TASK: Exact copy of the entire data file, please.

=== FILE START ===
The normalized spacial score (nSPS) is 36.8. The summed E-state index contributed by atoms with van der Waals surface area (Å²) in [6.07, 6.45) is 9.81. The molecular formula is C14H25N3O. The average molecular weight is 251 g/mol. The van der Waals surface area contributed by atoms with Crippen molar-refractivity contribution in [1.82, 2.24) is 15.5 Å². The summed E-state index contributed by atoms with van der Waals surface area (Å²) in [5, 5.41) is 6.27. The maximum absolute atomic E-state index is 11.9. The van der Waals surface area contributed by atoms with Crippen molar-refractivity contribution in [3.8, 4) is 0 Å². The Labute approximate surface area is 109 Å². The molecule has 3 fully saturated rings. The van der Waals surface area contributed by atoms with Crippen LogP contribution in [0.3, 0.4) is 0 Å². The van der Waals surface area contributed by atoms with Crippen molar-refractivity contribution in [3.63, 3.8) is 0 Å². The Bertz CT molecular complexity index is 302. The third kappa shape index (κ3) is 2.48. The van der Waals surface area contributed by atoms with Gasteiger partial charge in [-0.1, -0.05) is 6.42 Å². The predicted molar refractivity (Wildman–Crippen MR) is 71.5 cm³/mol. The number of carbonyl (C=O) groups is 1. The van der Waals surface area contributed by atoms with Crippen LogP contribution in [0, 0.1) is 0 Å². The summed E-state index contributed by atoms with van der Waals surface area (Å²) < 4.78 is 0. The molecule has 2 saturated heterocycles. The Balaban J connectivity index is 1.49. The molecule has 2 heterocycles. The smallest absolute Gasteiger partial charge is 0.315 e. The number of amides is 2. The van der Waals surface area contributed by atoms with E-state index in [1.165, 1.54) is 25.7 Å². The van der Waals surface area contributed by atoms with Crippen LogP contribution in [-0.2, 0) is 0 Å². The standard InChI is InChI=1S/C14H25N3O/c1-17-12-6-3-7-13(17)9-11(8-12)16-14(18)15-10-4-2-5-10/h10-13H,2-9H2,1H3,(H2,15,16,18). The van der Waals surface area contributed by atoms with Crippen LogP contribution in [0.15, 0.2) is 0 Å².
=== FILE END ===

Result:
The normalized spacial score (nSPS) is 36.8. The summed E-state index contributed by atoms with van der Waals surface area (Å²) in [6.07, 6.45) is 9.81. The molecular formula is C14H25N3O. The average molecular weight is 251 g/mol. The van der Waals surface area contributed by atoms with Crippen molar-refractivity contribution in [1.82, 2.24) is 15.5 Å². The summed E-state index contributed by atoms with van der Waals surface area (Å²) in [5, 5.41) is 6.27. The maximum absolute atomic E-state index is 11.9. The van der Waals surface area contributed by atoms with Crippen molar-refractivity contribution in [3.8, 4) is 0 Å². The Labute approximate surface area is 109 Å². The molecule has 3 fully saturated rings. The van der Waals surface area contributed by atoms with Crippen LogP contribution in [0.3, 0.4) is 0 Å². The van der Waals surface area contributed by atoms with Crippen molar-refractivity contribution in [3.63, 3.8) is 0 Å². The Bertz CT molecular complexity index is 302. The third kappa shape index (κ3) is 2.48. The van der Waals surface area contributed by atoms with Gasteiger partial charge in [-0.1, -0.05) is 6.42 Å². The predicted molar refractivity (Wildman–Crippen MR) is 71.5 cm³/mol. The number of carbonyl (C=O) groups is 1. The van der Waals surface area contributed by atoms with Crippen LogP contribution in [0, 0.1) is 0 Å². The summed E-state index contributed by atoms with van der Waals surface area (Å²) < 4.78 is 0. The molecule has 2 saturated heterocycles. The Balaban J connectivity index is 1.49. The molecule has 2 heterocycles. The smallest absolute Gasteiger partial charge is 0.315 e. The number of amides is 2. The van der Waals surface area contributed by atoms with E-state index in [1.165, 1.54) is 25.7 Å². The van der Waals surface area contributed by atoms with Crippen LogP contribution in [-0.2, 0) is 0 Å². The standard InChI is InChI=1S/C14H25N3O/c1-17-12-6-3-7-13(17)9-11(8-12)16-14(18)15-10-4-2-5-10/h10-13H,2-9H2,1H3,(H2,15,16,18). The van der Waals surface area contributed by atoms with Crippen LogP contribution in [0.15, 0.2) is 0 Å².